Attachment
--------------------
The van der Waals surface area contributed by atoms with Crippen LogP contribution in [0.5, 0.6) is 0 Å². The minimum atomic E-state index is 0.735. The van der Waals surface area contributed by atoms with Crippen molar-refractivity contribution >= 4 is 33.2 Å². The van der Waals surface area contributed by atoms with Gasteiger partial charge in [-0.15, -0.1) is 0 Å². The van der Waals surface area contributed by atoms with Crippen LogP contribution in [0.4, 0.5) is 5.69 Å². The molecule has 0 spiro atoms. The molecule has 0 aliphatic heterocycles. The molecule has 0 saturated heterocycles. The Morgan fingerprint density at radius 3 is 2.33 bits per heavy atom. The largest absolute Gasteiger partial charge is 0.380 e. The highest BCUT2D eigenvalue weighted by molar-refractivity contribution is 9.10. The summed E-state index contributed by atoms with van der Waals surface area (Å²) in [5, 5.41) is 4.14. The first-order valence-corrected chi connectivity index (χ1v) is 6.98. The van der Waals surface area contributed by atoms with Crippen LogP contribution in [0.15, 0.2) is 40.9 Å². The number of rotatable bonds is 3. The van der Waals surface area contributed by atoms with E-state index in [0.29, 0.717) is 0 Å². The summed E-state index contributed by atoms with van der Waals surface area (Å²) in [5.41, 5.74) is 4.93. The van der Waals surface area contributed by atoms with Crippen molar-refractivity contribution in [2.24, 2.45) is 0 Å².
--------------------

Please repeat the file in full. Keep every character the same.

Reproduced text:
The van der Waals surface area contributed by atoms with Crippen LogP contribution in [0.5, 0.6) is 0 Å². The minimum atomic E-state index is 0.735. The van der Waals surface area contributed by atoms with Crippen molar-refractivity contribution >= 4 is 33.2 Å². The van der Waals surface area contributed by atoms with Gasteiger partial charge in [-0.15, -0.1) is 0 Å². The van der Waals surface area contributed by atoms with Crippen LogP contribution in [0.4, 0.5) is 5.69 Å². The molecule has 0 spiro atoms. The molecule has 0 aliphatic heterocycles. The molecule has 0 saturated heterocycles. The Morgan fingerprint density at radius 3 is 2.33 bits per heavy atom. The largest absolute Gasteiger partial charge is 0.380 e. The highest BCUT2D eigenvalue weighted by molar-refractivity contribution is 9.10. The summed E-state index contributed by atoms with van der Waals surface area (Å²) in [5, 5.41) is 4.14. The first-order valence-corrected chi connectivity index (χ1v) is 6.98. The van der Waals surface area contributed by atoms with Crippen LogP contribution in [0.15, 0.2) is 40.9 Å². The number of rotatable bonds is 3. The van der Waals surface area contributed by atoms with E-state index in [0.29, 0.717) is 0 Å². The summed E-state index contributed by atoms with van der Waals surface area (Å²) in [5.41, 5.74) is 4.93. The van der Waals surface area contributed by atoms with Crippen molar-refractivity contribution in [2.24, 2.45) is 0 Å².